Big Game Battle: New England vs. Philadelphia
Which super city will reign supreme?
After 256 grueling regular season games and 10 intense playoff games, two professional football teams emerge to play one more time with the right to be called world champions on the line.
The New England Patriots and Philadelphia Eagles won their respective conferences and will travel to Minneapolis to play against each other on February 4, 2018, in a sporting spectacle that is expected to be viewed by tens of millions of people. Plenty will be said between now and then in terms of on-the-field expectations but we’re more interested in which city is the better travel destination. To make the call, we examined a few key categories:
Editors’ Note: Comparing Philadelphia to an entire region (New England) would be unfair so to level the playing field, we used Boston as the Patriot’s home city.
Boston: Beantown is known for many delicious foods (clam chowder, beer, lobster rolls, etc.) but the Boston cream pie might be the sweetest. Consisting of cake, custard and a chocolate glaze, the Boston cream pie was named the official dessert of Massachusetts in 1996.
Philadelphia: No food is more synonymous with a city as the cheesesteak is to Philadelphia. The iconic sandwich is simple enough (meat, cheese and bread) but the City of Brotherly Love consistently gets it right more than any other. Some may say the signing of the Declaration of Independence was the most important event in Philadelphia’s history but I would argue it was the invention of the cheesesteak.
Philadelphia: Along with scarfing a cheesesteak, running up the Rocky steps (pictured below) at the Philadelphia Museum of Art and taking a picture with the fictional boxer's statue is right up there as something you must do when visiting Philly. Once you have your selfie, head inside to take in some of the stunning artwork in the collection and then make plans to check out a spooky tour at Eastern State Penitentiary, grab a bite to eat at Reading Terminal Market (oldest firmest market in the country) or kick back at Longwood Gardens where horticulture is an art form.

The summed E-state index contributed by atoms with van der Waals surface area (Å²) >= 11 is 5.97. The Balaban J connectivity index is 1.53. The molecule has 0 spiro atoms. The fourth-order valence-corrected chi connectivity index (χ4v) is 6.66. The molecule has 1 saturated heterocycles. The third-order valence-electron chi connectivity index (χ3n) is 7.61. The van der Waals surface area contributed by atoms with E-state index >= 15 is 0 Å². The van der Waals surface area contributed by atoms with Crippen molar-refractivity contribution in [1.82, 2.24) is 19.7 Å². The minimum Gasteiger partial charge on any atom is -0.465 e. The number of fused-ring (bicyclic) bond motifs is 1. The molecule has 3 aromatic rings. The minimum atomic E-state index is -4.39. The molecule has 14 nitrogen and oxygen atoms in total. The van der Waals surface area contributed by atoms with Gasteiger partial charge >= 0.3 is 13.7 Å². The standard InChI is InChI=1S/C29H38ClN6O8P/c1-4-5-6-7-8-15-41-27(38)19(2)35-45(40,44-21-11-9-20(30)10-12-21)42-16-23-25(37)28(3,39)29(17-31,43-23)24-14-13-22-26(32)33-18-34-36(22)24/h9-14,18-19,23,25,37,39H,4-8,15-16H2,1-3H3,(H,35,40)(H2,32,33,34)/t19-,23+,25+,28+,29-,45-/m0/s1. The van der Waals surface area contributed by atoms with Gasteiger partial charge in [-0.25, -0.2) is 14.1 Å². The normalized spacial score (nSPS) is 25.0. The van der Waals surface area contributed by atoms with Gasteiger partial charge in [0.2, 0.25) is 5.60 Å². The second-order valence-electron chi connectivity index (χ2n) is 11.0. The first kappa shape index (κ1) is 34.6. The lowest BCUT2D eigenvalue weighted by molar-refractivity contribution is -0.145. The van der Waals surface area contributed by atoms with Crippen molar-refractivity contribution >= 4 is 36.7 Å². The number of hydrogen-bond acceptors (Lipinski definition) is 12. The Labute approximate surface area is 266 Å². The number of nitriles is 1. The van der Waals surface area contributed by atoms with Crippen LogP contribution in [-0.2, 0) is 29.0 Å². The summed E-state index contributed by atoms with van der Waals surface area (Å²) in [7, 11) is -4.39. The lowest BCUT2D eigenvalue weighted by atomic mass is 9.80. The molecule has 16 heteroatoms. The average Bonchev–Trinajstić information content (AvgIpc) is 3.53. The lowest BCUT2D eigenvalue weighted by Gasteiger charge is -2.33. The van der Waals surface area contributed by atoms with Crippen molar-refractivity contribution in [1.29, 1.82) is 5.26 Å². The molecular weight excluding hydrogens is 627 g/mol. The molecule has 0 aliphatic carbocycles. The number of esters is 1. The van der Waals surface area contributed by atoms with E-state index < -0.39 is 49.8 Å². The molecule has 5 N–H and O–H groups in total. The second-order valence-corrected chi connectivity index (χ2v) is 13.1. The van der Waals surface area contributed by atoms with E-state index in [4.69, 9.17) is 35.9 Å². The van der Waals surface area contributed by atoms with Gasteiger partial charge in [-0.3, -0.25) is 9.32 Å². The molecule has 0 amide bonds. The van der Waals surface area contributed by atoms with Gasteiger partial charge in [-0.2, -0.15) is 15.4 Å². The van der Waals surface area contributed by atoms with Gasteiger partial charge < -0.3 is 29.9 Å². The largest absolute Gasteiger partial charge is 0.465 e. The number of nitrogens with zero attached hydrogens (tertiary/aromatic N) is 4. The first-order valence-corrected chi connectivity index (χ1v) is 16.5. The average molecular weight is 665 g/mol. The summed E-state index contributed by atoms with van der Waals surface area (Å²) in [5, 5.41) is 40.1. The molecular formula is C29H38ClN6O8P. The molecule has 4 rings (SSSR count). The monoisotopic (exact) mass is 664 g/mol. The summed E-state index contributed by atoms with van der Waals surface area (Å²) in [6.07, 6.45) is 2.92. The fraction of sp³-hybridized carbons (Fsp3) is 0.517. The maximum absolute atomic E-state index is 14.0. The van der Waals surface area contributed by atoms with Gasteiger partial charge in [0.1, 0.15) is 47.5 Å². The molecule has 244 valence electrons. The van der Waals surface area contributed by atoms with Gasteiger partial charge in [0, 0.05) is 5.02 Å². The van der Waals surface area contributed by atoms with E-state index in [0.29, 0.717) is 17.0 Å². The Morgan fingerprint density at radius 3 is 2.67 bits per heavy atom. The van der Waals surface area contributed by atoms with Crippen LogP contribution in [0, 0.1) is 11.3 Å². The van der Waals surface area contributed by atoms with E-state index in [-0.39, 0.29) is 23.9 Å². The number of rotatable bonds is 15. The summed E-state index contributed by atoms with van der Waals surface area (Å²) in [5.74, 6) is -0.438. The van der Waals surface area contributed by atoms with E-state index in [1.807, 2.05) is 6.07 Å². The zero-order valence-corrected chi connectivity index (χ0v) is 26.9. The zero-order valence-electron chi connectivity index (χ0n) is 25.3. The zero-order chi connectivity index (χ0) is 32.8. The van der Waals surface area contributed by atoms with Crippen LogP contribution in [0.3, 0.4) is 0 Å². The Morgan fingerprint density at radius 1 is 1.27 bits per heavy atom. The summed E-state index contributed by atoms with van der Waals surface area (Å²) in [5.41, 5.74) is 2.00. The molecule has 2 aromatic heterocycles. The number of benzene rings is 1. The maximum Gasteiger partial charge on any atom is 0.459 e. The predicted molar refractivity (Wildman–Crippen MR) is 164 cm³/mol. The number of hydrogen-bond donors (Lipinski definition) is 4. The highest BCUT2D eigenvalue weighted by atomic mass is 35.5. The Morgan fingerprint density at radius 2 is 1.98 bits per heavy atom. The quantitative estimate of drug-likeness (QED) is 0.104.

Boston: The historical city is home to Fenway Park, one of the oldest professional baseball stadiums still in use, Harvard University, Isabella Stuart Gardner Museum, the Samuel Adams Brewery and so much more. If crowds and museums aren’t your thing, head over to the Boston Public Garden, known as the first public botanical garden in America.
Boston: Boston played a major role in America gaining independence from Britain and many of the historical sites are still standing today. The best way to see these places is to travel along the Freedom Trail, a 2.5-mile-long journey will take you past 16 fascinating sites, including the Paul Revere House (pictured above), Bunker Hill Monument and Faneuil Hall.
Philadelphia: Not to be outdone, Philly boasts historical sites that even Boston would be jealous of. Independence Hall (pictured above), for example, was the site of the signing of both the Declaration of Independence in 1776 and the U.S. Constitution in 1787. There’s also the Betsy Ross House, the Liberty Bell and Franklin Court where Benjamin Franklin’s house once stood.
Philadelphia: As tempting as the Delaware River may look, I don’t advise going for a swing. Philly residents typically drive South to New Jersey, Delaware or Maryland for beaches much better.
Boston: You wouldn’t think of Boston as a beach town but drive 20 minutes north of the city center and you’ll discover Revere Beach. The two-mile-long stretch of sand was established in 1896, which makes it the oldest public beach in the United States.
Philadelphia: To warm up for the big game, residents of Philadelphia have the “Wing Bowl” to look forward to. Typically held on the Friday before the championship game, “Wing Bowl” began in 1993 with the objective to see who can eat the most Buffalo wings. Entry to the contest can only be gained by completing an eating stunt on the radio or competing in a “Wingoff” at a local bar. The winner of the 2017 “Wing Bowl” successfully ate 409 wings. Legend.
Boston: Patriots’ Day is a state holiday in Massachusetts and on the third Monday in April, Bostonians start the day by cheering on the Red Sox at 11 a.m. (a tradition that started in 1968), and follow that up by either participating in or supporting friends and family in the Boston Marathon. The day honors the first battles of the American Revolutionary War and is unlike any other celebration around the country.
Winner: Boston (no one should eat 409 wings in one sitting)